We could all use more light in our lives, and good design provides. Dusseldorf-based architects Falkenberg Innenarchitektur have transformed a compact 1950s home in Germany into a stunning minimalist retreat. Tucked into an idyllic forest surrounded by the River Nethe, the renovated Haus Rheder II features three main essentials: light, air, and tranquility, lending a subtle sophistication to the arboreal design.



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From the start, the architects wanted to preserve the original character of the 65-year-old structure. Thankfully, the designers managed to keep the existing floor slab and terrace space that cantilevers over the river. To take advantage of the idyllic location, floor-to-ceiling sliding glass doors were installed that open up to the timber deck, offering amazing views of the surrounding Rheder country park.

Related: Sophisticated minimalist house in Denmark lets you enjoy the outdoors even in the winter

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The interior space is 90 square meters of open space with scant furniture and virtually zero clutter. The heart of the home is the fireplace that sits in the middle of the living space. A ceiling-height partition separates the living room from the bedrooms and a small bathroom, all of which count on skylights for optimal natural light. Also on the interior is a technical room that acts as a control center for the home’s technology, all controlled by an app.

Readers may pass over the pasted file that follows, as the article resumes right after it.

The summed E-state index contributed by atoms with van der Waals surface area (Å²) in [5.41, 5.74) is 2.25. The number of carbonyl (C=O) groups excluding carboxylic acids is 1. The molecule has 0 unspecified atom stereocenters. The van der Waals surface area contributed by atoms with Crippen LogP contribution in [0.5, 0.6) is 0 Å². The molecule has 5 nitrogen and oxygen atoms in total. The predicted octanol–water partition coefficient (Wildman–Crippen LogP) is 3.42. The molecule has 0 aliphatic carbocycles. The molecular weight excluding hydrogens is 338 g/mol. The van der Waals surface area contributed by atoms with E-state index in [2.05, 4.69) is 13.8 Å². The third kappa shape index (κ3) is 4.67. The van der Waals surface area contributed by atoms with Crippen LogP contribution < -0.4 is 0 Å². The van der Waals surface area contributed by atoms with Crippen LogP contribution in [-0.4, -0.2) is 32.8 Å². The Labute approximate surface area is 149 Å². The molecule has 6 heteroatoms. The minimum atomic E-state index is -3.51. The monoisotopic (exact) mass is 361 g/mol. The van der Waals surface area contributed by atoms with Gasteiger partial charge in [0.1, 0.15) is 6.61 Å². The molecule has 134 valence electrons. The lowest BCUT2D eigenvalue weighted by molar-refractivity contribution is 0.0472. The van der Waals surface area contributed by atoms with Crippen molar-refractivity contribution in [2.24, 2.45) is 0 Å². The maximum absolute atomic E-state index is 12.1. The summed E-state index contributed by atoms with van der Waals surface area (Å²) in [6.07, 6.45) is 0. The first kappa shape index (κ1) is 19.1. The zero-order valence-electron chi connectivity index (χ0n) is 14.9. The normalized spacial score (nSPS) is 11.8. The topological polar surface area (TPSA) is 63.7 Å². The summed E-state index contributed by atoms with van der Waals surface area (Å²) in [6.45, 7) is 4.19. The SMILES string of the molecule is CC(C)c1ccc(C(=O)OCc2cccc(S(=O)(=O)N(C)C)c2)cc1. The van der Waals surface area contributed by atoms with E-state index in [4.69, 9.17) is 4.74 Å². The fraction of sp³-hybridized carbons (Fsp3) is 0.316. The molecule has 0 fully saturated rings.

The large windows and wooden deck help bring nature into the manmade space, but is further enhanced by the home’s reflecting pool on the southeastern side of the home. Sunlight streams into the living space during the day, further creating a seamless connection between the interior and the exterior.

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According to the architects, leaving the interior space open was essential to the renovation process, “The new, great task of our time is to leave the unimportant and to give more space to the essential. To feel connected with nature is an integral and essential part of our lives. It gives us peace and structure, space for thought and grounding in the hectic of our age.”

+ Falkenberg Innenarchitektur

Via Archdaily

Photographs by Thomas Mayer